English Exam Revision 2013
Table of Contents
Key statements about the text
The reluctant fundamentalist deals with themes relevant on a global scale and chronicles the rise and fall of Changez’s brief and torrid love affair with the American empire, and explores the notion of the self destructive nature of Empires. The novel additionally traces the dynamic relationship between two unlikely cafe-mates, Changez and the American. The novel is a one sided conversation symbolically forcing America to hear the other. The readers perspective, bias and vies of the world will determine if they associate with Changez or the American, or both. Overall the novel tries to explore the notion of stereotypes ad therefore causes the reader to question and challenge their own views, and perhaps predisposed prejudices.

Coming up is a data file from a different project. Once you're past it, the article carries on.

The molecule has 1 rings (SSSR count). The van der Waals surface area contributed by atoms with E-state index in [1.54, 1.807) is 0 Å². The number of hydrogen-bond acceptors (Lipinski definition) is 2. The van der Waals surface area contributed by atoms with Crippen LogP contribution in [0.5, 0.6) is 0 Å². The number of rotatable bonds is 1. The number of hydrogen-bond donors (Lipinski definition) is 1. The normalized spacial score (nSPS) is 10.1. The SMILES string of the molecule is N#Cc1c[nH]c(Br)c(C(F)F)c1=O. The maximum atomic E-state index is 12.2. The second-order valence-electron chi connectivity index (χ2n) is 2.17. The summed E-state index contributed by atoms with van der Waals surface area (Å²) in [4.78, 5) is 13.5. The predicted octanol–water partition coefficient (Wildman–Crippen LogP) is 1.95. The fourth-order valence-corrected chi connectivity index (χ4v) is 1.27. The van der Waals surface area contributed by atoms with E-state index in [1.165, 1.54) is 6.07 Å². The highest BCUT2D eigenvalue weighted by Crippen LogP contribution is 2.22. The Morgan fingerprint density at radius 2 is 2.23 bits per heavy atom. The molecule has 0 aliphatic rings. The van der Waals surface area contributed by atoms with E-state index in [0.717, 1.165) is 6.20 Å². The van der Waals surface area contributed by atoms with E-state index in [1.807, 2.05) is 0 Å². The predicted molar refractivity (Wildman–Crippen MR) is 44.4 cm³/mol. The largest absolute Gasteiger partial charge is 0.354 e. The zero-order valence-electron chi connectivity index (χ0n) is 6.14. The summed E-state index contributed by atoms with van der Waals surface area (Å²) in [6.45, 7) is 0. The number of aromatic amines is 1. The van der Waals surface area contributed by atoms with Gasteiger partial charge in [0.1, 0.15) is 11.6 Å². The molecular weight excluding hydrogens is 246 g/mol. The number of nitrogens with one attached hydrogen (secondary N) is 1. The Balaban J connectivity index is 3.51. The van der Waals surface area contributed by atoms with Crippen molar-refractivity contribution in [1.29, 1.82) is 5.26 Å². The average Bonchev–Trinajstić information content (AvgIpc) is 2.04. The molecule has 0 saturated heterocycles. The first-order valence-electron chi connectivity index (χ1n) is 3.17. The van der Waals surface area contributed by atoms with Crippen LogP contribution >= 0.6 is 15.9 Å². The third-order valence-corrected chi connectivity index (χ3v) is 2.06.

Intention of author
The form of the novel, with the narrator and his audience both acting as characters, allowed me to mirror the mutual suspicion with which America and Pakistan (or the Muslim world) looks at one another. The Pakistani narrator wonders: is this just a normal guy or is her a killer out to get me? The American man who is his audience wonders the same. And this allows the novel to inhibit the interior emotional world much like the exterior political world it which it will be read. The form of the novel is an invitation to the reader. If the accepts, then, he or she will be called up to judge the novel’s outcome and shape its ending.
The Self Destructive Nature of Empires
Meeting the American
Nostalgia as both Poison and Salve
Homeland as a Non-Transferable Concept
Orientation at Underwood Samson
Foreignness as subjective and therefore Universal
The Pak-Punjab Deli
The Many Faces of “Fundamentalism”